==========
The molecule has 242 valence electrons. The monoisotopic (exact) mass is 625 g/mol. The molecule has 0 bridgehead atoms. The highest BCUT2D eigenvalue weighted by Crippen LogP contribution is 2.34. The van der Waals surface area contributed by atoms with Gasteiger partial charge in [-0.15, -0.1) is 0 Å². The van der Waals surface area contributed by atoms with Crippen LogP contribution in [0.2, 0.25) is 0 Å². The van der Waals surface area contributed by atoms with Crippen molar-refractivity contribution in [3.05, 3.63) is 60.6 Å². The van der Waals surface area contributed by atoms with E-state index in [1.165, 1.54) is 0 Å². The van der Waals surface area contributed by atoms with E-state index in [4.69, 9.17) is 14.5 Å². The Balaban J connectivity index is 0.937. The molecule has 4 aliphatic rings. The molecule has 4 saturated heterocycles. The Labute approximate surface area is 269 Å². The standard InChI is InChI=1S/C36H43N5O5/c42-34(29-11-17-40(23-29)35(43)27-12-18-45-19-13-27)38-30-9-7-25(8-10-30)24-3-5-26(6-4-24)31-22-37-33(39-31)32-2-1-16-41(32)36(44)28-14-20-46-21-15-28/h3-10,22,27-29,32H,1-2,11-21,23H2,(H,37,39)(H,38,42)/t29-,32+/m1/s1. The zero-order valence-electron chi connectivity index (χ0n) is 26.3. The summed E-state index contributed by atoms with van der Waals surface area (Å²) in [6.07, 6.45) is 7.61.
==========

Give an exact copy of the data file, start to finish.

The molecule has 242 valence electrons. The monoisotopic (exact) mass is 625 g/mol. The molecule has 0 bridgehead atoms. The highest BCUT2D eigenvalue weighted by Crippen LogP contribution is 2.34. The van der Waals surface area contributed by atoms with Gasteiger partial charge in [-0.15, -0.1) is 0 Å². The van der Waals surface area contributed by atoms with Crippen LogP contribution in [0.2, 0.25) is 0 Å². The van der Waals surface area contributed by atoms with Crippen molar-refractivity contribution in [3.05, 3.63) is 60.6 Å². The van der Waals surface area contributed by atoms with E-state index in [1.165, 1.54) is 0 Å². The van der Waals surface area contributed by atoms with E-state index in [4.69, 9.17) is 14.5 Å². The Balaban J connectivity index is 0.937. The molecule has 4 aliphatic rings. The molecule has 4 saturated heterocycles. The Labute approximate surface area is 269 Å². The standard InChI is InChI=1S/C36H43N5O5/c42-34(29-11-17-40(23-29)35(43)27-12-18-45-19-13-27)38-30-9-7-25(8-10-30)24-3-5-26(6-4-24)31-22-37-33(39-31)32-2-1-16-41(32)36(44)28-14-20-46-21-15-28/h3-10,22,27-29,32H,1-2,11-21,23H2,(H,37,39)(H,38,42)/t29-,32+/m1/s1. The zero-order valence-electron chi connectivity index (χ0n) is 26.3. The summed E-state index contributed by atoms with van der Waals surface area (Å²) in [6.07, 6.45) is 7.61.